With today’s five-bill package, members of the U.S. House of Representatives continue their pressure on Amazon, Apple, Facebook, and Google for what the legislators believe are anticompetitive practices by unregulated monopolies with too much power. That sentiment is shared by some antitrust enforcement agencies and private parties who have brought litigation against the giants of ecommerce, entertainment, social media, digital advertising, and internet search.
The House Judiciary Subcommittee on Antitrust, Commercial, and Administrative Law, led by Chairman David Cicilline (D-RI) and Ranking Member Ken Buck (R-CO), introduced what is being presented as a bipartisan package. The five bills are led by Reps. Cicilline, Mary Gay Scanlon (D-PA), Hakeem Jeffries (D-NY), Joe Neguse (D-CO), and Pramila Jayapal (D-WA). They would prohibit anticompetitive discrimination; enable users to communicate across platforms; block dominant digital platforms from buying competitors that threaten their businesses; increase funding for investigations and enforcement actions by the Federal Trade Commission and the Department of Justice Antitrust Division; and authorize the FTC and DOJ to break up vertically integrated companies if they are operating with a conflict of interest.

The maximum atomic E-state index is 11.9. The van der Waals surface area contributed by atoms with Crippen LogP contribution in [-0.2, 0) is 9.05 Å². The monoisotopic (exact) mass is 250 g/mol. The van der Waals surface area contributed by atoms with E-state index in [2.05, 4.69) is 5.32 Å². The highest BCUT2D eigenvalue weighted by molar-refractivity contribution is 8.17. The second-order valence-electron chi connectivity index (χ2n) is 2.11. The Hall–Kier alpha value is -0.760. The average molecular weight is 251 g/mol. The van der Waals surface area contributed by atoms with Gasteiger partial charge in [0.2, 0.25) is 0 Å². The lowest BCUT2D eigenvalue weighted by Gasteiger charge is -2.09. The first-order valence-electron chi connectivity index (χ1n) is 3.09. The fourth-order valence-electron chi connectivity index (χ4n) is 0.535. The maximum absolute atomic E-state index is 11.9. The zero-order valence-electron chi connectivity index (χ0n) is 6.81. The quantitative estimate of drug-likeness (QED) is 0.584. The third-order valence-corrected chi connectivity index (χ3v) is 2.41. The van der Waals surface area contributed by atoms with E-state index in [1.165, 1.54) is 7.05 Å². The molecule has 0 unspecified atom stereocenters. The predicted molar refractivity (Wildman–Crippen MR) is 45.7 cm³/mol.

The New York Times characterized the reform package as “the most ambitious update to monopoly laws in decades,” and would “make it easier to break up businesses that use their dominance in one area to get a stronghold in another.” The measures would also make it harder for these companies to buy upstart, threatening, and sometimes “disruptive” competitors.
A constant leader in federal antitrust reform efforts, Rep. Cicilline said the companies "are in a unique position to pick winners and losers, destroy small businesses, raise prices on consumers and put folks out of work.” He said he hopes this package will level the competitive playing field in these markets.
Efforts to tighten the government’s control over these wildly successful and enormously powerful corporations have been floated over the years – at both the federal and state level – only to sink in the face of industry opposition and political disagreements. Yesterday, one such proposal failed to pass in the New York Assembly. Like today’s five-pack of bills, New York legislators focused on the big technology companies. Despite a partisan passage in the state Senate, the New York bill met its demise in the Assembly. Legislative efforts make up just one front in the effort to control the conduct of these e-juggernauts, each of which faces governmental and private litigation, as well as investigations in the U.S. and Europe. Efforts to regulate them more aggressively have been taken in Australia and India, according to the Times.
The package was unveiled on Rep. Cicilline’s website under the moniker “A Stronger Online Economy: Opportunity, Innovation, Choice,” following bipartisan drafting by members of the Antitrust Subcommittee. It also follows the Subcommittee’s 16-month investigation into the state of competition in the digital marketplace and the “unregulated power wielded by Amazon, Apple, Facebook, and Google.”